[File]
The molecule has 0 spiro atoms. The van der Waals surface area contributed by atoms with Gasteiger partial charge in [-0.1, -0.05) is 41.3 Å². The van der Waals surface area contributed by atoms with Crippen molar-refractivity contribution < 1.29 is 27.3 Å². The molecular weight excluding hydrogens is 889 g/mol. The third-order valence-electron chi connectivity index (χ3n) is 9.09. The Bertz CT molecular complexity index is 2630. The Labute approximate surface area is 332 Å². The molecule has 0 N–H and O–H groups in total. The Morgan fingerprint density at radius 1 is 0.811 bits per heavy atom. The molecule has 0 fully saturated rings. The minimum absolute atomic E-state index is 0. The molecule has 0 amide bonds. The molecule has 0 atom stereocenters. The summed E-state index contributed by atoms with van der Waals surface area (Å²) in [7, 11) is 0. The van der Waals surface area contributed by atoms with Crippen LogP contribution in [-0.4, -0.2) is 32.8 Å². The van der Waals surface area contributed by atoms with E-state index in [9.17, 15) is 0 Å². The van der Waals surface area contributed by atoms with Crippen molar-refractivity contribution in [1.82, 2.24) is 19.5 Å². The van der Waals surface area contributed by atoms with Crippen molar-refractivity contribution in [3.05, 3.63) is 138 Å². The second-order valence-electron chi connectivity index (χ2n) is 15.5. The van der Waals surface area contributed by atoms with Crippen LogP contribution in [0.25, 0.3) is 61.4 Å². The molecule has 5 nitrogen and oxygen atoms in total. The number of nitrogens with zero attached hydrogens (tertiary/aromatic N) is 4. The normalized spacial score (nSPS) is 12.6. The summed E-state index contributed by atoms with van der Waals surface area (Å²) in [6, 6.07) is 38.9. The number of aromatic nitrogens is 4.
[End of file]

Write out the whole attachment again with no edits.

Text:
The molecule has 0 spiro atoms. The van der Waals surface area contributed by atoms with Gasteiger partial charge in [-0.1, -0.05) is 41.3 Å². The van der Waals surface area contributed by atoms with Crippen molar-refractivity contribution < 1.29 is 27.3 Å². The molecular weight excluding hydrogens is 889 g/mol. The third-order valence-electron chi connectivity index (χ3n) is 9.09. The Bertz CT molecular complexity index is 2630. The Labute approximate surface area is 332 Å². The molecule has 0 N–H and O–H groups in total. The Morgan fingerprint density at radius 1 is 0.811 bits per heavy atom. The molecule has 0 fully saturated rings. The minimum absolute atomic E-state index is 0. The molecule has 0 amide bonds. The molecule has 0 atom stereocenters. The summed E-state index contributed by atoms with van der Waals surface area (Å²) in [7, 11) is 0. The van der Waals surface area contributed by atoms with Crippen LogP contribution in [-0.4, -0.2) is 32.8 Å². The van der Waals surface area contributed by atoms with E-state index in [9.17, 15) is 0 Å². The van der Waals surface area contributed by atoms with Crippen molar-refractivity contribution in [1.82, 2.24) is 19.5 Å². The van der Waals surface area contributed by atoms with Crippen molar-refractivity contribution in [3.05, 3.63) is 138 Å². The second-order valence-electron chi connectivity index (χ2n) is 15.5. The van der Waals surface area contributed by atoms with Crippen LogP contribution in [0.25, 0.3) is 61.4 Å². The molecule has 5 nitrogen and oxygen atoms in total. The number of nitrogens with zero attached hydrogens (tertiary/aromatic N) is 4. The normalized spacial score (nSPS) is 12.6. The summed E-state index contributed by atoms with van der Waals surface area (Å²) in [6, 6.07) is 38.9. The number of aromatic nitrogens is 4.